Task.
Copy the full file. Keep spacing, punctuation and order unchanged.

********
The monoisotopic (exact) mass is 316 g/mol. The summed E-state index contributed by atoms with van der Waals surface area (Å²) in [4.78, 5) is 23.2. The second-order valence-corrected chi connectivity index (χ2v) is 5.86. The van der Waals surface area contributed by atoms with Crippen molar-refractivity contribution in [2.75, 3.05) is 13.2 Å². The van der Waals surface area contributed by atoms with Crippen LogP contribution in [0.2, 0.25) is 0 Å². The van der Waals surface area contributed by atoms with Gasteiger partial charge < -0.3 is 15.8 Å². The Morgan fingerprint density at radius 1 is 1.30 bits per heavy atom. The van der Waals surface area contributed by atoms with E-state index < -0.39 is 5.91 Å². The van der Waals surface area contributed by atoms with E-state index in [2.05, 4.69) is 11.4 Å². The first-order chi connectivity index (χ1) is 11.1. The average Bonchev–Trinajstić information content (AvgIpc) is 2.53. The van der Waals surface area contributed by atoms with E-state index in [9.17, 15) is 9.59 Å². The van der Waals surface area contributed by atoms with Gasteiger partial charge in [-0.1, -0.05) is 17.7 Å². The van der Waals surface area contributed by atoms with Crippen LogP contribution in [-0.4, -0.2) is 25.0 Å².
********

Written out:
The monoisotopic (exact) mass is 316 g/mol. The summed E-state index contributed by atoms with van der Waals surface area (Å²) in [4.78, 5) is 23.2. The second-order valence-corrected chi connectivity index (χ2v) is 5.86. The van der Waals surface area contributed by atoms with Crippen molar-refractivity contribution in [2.75, 3.05) is 13.2 Å². The van der Waals surface area contributed by atoms with Crippen LogP contribution in [0.2, 0.25) is 0 Å². The van der Waals surface area contributed by atoms with Gasteiger partial charge < -0.3 is 15.8 Å². The Morgan fingerprint density at radius 1 is 1.30 bits per heavy atom. The van der Waals surface area contributed by atoms with E-state index < -0.39 is 5.91 Å². The van der Waals surface area contributed by atoms with E-state index in [2.05, 4.69) is 11.4 Å². The first-order chi connectivity index (χ1) is 11.1. The average Bonchev–Trinajstić information content (AvgIpc) is 2.53. The van der Waals surface area contributed by atoms with E-state index in [9.17, 15) is 9.59 Å². The van der Waals surface area contributed by atoms with Gasteiger partial charge in [-0.1, -0.05) is 17.7 Å². The van der Waals surface area contributed by atoms with Crippen LogP contribution in [-0.4, -0.2) is 25.0 Å².